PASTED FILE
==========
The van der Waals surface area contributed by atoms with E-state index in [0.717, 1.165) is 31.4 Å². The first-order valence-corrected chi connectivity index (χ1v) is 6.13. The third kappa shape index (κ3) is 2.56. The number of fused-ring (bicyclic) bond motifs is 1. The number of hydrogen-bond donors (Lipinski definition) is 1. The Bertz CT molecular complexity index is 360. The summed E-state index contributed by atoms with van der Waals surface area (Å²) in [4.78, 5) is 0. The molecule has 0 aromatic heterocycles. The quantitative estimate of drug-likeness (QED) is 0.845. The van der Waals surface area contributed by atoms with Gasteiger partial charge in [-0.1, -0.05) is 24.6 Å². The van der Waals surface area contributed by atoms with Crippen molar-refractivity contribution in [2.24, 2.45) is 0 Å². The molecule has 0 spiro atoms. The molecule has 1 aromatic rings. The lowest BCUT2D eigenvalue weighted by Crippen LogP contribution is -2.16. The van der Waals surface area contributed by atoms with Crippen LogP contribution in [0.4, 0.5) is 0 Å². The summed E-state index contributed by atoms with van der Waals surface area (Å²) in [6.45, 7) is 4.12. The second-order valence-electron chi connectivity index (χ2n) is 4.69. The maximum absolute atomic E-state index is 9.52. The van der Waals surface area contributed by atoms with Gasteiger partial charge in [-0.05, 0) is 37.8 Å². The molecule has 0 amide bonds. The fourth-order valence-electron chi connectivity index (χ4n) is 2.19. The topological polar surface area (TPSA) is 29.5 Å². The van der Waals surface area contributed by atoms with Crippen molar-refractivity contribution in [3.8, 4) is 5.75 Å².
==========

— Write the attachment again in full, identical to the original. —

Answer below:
The van der Waals surface area contributed by atoms with E-state index in [0.717, 1.165) is 31.4 Å². The first-order valence-corrected chi connectivity index (χ1v) is 6.13. The third kappa shape index (κ3) is 2.56. The number of fused-ring (bicyclic) bond motifs is 1. The number of hydrogen-bond donors (Lipinski definition) is 1. The Bertz CT molecular complexity index is 360. The summed E-state index contributed by atoms with van der Waals surface area (Å²) in [4.78, 5) is 0. The molecule has 0 aromatic heterocycles. The quantitative estimate of drug-likeness (QED) is 0.845. The van der Waals surface area contributed by atoms with Gasteiger partial charge in [-0.1, -0.05) is 24.6 Å². The van der Waals surface area contributed by atoms with Crippen molar-refractivity contribution in [2.24, 2.45) is 0 Å². The molecule has 0 spiro atoms. The molecule has 1 aromatic rings. The lowest BCUT2D eigenvalue weighted by Crippen LogP contribution is -2.16. The van der Waals surface area contributed by atoms with Crippen LogP contribution in [0.4, 0.5) is 0 Å². The summed E-state index contributed by atoms with van der Waals surface area (Å²) in [6.45, 7) is 4.12. The second-order valence-electron chi connectivity index (χ2n) is 4.69. The maximum absolute atomic E-state index is 9.52. The van der Waals surface area contributed by atoms with Gasteiger partial charge in [-0.05, 0) is 37.8 Å². The molecule has 0 amide bonds. The fourth-order valence-electron chi connectivity index (χ4n) is 2.19. The topological polar surface area (TPSA) is 29.5 Å². The van der Waals surface area contributed by atoms with Crippen molar-refractivity contribution in [3.8, 4) is 5.75 Å².